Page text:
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Cablegate: Afghanistan Moves Up Eight Places in the World Bank's Doing

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DE RUEHBUL #3570/01 3091730
ZNR UUUUU ZZH
P 051730Z NOV 09
FM AMEMBASSY KABUL
TO RUEHC/SECSTATE WASHDC PRIORITY 2904
INFO RUEATRS/DEPT OF TREASURY WASHINGTON DC 0936
RUCNAFG/AFGHANISTAN COLLECTIVE
RUCPDOC/DEPT OF COMMERCE WASHINGTON DC
RUEHRC/USDA FAS WASHDC

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E.O.12958: N/A
TAGS: BEXP ETRD EAID EAGR PGOV AF
SUBJECT: AFGHANISTAN MOVES UP EIGHT PLACES IN THE WORLD BANK'S DOING
BUSINESS REPORT

REF: (A) Kabul 2056 (B) KABUL 3305

1. Summary: While still low-ranked as a place to do business,
Afghanistan did ratchet up - from 168 to 160 - among 183 countries
ranked by the World Bank in its recent Doing Business Report for
2010. Moreover, Afghanistan was also the only country in South Asia
to improve its ranking. Improvements in three main indicators were
important to Afghanistan's improved standing - Access to Credit,
Registering Property, and Starting a Business. All are focal areas
for U.S. technical assistance and capacity building. Access to
credit registered the most dramatic improvement, up 53 spots from
180 to 127. At the same time Afghanistan's performance declined in
five areas (Trading Across Borders, Paying Taxes, Enforcing
Contracts, Dealing with Construction Permits, and Employing Workers)
and the country remained last place in two others (Protecting
Investors and Closing a Business). Commerce Minister Shahrani has
formed a Task Force within his ministry to formulate an action plan
by the end of December to address these shortcomings. End Summary.

RECORD LEAP FORWARD IN ACCESS TO CREDIT
2. The World Bank's 2010 Doing Business Report shows Afghanistan
jumping fifty-three spots (from 180 to 127) for improving its access
to credit, mainly by passing laws on secured transactions for
mortgages and moveable property. A USAID project provided technical
assistance that helped Afghans draft the laws and trained the
Central Bank legal department personnel on their application. The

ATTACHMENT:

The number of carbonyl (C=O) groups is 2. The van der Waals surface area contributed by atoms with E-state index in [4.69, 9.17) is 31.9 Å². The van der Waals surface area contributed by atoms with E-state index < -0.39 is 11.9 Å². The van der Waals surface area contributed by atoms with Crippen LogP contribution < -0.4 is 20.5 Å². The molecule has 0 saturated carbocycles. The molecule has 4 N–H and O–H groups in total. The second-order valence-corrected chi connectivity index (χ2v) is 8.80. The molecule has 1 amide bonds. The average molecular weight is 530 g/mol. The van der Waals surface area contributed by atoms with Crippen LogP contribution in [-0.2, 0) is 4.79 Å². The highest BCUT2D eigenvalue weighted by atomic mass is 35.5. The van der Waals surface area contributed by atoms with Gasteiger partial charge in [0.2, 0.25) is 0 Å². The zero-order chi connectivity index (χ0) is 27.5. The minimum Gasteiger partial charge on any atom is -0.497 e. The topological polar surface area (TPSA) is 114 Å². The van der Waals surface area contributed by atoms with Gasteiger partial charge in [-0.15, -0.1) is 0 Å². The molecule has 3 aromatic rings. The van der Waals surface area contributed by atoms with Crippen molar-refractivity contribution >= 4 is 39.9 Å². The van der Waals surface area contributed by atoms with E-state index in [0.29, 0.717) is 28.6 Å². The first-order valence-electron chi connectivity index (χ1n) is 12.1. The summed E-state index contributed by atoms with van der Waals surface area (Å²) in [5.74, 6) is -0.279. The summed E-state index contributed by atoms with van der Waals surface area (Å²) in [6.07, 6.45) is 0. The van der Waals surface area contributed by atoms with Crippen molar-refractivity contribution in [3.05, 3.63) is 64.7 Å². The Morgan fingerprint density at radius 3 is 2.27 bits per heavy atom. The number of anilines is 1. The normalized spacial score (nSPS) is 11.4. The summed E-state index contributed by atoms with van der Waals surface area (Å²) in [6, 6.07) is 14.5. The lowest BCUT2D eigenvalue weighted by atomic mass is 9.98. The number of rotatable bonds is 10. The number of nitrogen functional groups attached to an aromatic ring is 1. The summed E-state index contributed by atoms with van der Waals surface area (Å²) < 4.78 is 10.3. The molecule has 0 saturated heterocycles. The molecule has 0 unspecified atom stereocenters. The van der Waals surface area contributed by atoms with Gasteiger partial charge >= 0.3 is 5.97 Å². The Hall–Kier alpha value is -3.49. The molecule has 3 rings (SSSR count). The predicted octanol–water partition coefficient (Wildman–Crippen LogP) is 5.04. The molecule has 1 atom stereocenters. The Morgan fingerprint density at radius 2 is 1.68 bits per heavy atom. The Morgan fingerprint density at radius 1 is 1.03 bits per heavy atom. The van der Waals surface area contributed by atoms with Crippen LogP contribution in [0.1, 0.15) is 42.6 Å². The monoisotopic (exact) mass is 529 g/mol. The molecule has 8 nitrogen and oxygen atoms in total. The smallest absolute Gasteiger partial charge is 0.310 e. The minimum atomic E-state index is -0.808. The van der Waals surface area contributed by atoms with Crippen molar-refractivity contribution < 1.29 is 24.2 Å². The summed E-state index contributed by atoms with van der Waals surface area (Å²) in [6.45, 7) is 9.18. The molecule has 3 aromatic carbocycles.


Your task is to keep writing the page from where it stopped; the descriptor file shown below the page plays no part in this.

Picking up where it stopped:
laws broaden the range of assets that can be used as collateral and
define debts and obligations. The new laws also enable out-of-court
enforcement. Central Bank Governor Fitrat championed passage of the
legislation and conducted substantial public outreach to educate the
private sector and legislators on the laws.
PROGRESS IN REGISTERING PROPERTY
3. The World Bank Report also notes the Afghan Government
simplified the property registration process and reduced property
transfer tax from five to two percent of the property value. This
step improved Afghanistan's ranking on property registration by 12
places (from 176 to 164). By lowering registration fees, the Afghan
Government hopes to be able to collect from buyers and sellers who
would not normally register their transactions. The Government also
simplified property registration procedures, cutting the number of
required steps from over thirty to just three for urban land and to
four for rural land. The Ministry of Commerce and Industry expects
these two reforms to increase compliance levels in Kabul from 20% to
60% over the next five years, with court revenues from property
registration fees rising from 117 to 175 million Afghani annually
(or from $2.3 million to $3.5 million). Continued USAID technical
assistance will help to reduce the number of days required, on
average, to transfer property as well as help support expanding the
land registration program beyond Kabul.

REFORMS MAKE IT EASIER TO START A BUSINESS
4. Afghanistan ratcheted up its ranking for starting a business one
notch, from 24 to 23. The World Bank noted Afghanistan simplified
its business start-up process by taking company registration out of
the commercial courts and establishing a new company registry that
acts as a one-stop shop. The reform combines company registration,
tax registration, publication in the official gazette, and charges a
flat registration fee.
FIVE AREAS SLIPPED DESPITE OVERALL IMPROVEMENT

5. Afghanistan's ranking in five areas slipped: Trading Across
Borders, Paying Taxes, Enforcing Contracts, Dealing with
Construction Permits, and Employing Workers. The report stated many
of these areas are rife with corruption and bureaucratic delays in
document processing. One area, Employing Workers, dropped due to
lack of a sufficient legal framework.

DEAD LAST IN TWO CATEGORIES

6. Afghanistan ranked last among 183 countries in two categories,
Protecting Investors and Closing a Business. Investor protection is
measured on the basis of transparency of transaction, shareholders'
ability to sue officers and directors for misconduct, and strength
of investor protection. On a scale of one to ten, Afghanistan rated
zero in transparency, two in terms of shareholders' ability to sue
for misconduct, and 0.7 in terms of investor protection, again due
to an insufficient legal framework. The Closing a Business category
includes the time and cost required to resolve bankruptcies. The

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lack of available data in this area resulted in Afghanistan's last
place ranking, but also indicate weaknesses in its existing
bankruptcy law and administrative process.

COMMENT

7. Minister of Commerce and Industries Wahidullah Shahrani recently
stressed the importance of raising Afghanistan's ranking in the
World Bank survey at a November 4 international donors' conference
on private sector development. He said he had formed a task force
within his ministry to formulate an action plan addressing the
shortcomings identified in the survey. He wants the plan completed
by the end of 2009 and then reviewed with international donors. End
comment.

EIKENBERRY

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